A warm, humane, and sharply observed tale of small town life that is by equal turns hilarious and moving.
Big Davey Jones is coming home. He's been gone almost 20 years now, but nobody's forgotten him. Davey's a local hero - his miracle birth as the seventh son of a seventh son brought fame to this little town and they've been grateful ever since. But Davey's home town has changed much in the intervening years. The traditional family business like Billy Finlay's Auto-Supplies and Calton's Bakery and Tea Rooms have been replaced with 'Exciting New Housing Developments!' and even a nightclub called 'Paradise Lost'.
The locals haven't changed much though. Bob Savory, who always had it in him, has made a million with his company Sandwich Classics, and he's branching out now, with an Irish themed restaurant on the ring road. Francie McGinn, the divorced minister at The People's Fellowship, is still trying to convert the town through his Fish-and-Chip Biblical Quiz Nights and his Good Friday Carvery & Gospel Night. And Sammy, the town's best plumber, is depressed as ever and looking for solace at the bottom of the whisky bottle.
Clever, touching and, above all, utterly spot-on in its depiction of small town life, Ring Road is confirms Ian Sansom's status as one of our most perceptive authors working today.
`The tone is part elegy, part satire, part howl and very, very funny. I laughed more times than I can remember over a novel for years ... Ring Road is well-observed and endlessly inventive, with all the messiness of a real place. Sansom's deadpan voice throws up jokes on every page.' Observer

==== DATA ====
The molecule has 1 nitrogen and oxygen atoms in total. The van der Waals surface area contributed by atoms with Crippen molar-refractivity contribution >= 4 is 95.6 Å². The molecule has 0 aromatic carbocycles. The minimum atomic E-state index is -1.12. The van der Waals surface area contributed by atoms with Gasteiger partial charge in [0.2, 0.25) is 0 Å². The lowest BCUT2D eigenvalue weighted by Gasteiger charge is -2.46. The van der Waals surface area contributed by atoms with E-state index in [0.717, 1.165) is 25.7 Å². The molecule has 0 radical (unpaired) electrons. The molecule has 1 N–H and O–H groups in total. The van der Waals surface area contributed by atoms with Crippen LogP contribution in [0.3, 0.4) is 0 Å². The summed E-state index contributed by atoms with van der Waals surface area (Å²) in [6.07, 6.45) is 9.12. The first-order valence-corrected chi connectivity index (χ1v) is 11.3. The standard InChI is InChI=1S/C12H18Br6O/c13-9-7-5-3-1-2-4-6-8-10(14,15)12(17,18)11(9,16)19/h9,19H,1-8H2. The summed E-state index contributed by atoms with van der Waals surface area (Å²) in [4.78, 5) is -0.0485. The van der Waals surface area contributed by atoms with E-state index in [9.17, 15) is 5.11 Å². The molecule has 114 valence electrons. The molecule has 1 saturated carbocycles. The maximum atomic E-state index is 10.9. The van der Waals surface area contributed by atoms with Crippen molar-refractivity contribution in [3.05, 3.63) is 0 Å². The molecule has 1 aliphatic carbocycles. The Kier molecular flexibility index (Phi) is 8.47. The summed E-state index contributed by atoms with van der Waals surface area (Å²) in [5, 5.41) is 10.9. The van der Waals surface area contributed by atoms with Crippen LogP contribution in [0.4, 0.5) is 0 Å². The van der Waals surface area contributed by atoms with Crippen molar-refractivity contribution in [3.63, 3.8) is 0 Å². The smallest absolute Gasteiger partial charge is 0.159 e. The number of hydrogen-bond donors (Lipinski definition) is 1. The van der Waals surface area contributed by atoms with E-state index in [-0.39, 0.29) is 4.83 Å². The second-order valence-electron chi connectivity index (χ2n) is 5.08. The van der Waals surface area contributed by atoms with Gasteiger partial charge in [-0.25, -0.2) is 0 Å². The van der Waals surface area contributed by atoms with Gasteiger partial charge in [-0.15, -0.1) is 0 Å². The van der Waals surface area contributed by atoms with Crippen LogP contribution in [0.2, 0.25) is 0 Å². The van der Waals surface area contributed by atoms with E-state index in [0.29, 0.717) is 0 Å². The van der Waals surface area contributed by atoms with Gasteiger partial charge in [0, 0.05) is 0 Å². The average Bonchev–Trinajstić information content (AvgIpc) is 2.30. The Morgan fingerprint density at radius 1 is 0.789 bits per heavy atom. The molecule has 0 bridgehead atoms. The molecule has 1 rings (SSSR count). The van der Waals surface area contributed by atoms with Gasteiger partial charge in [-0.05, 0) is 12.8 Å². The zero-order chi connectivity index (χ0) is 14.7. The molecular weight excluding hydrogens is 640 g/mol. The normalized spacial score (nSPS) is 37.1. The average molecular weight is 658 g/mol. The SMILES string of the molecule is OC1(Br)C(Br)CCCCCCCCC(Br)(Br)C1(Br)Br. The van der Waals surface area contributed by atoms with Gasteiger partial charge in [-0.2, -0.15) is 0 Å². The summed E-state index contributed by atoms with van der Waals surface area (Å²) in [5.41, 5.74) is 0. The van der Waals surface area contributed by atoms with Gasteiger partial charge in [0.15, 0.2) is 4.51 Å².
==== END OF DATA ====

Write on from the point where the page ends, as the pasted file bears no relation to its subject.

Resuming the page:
`Sansom has a talent for demonstrating how the fantastic can grown quite naturally out of the familiar .. Few books published these days can fairly be described as charming and fewer still are the product of so generous an intelligence ... It's mellow, intelligent and very funny, a perfect antidote for melancholy.' Michael Moorcock, Guardian
`There is something fearless in the gaze Sansom turns on banality, and this novel is, in the end, a surprisingly gripping feat of coming to terms with what ordinary life is like.' TLS
`A wonderfully comic novel.' Daily Mail
Ian Sansom reviews regularly for the Guardian and the London Review of Books. His first book, The Truth About Babies, was published by Granta in 2002.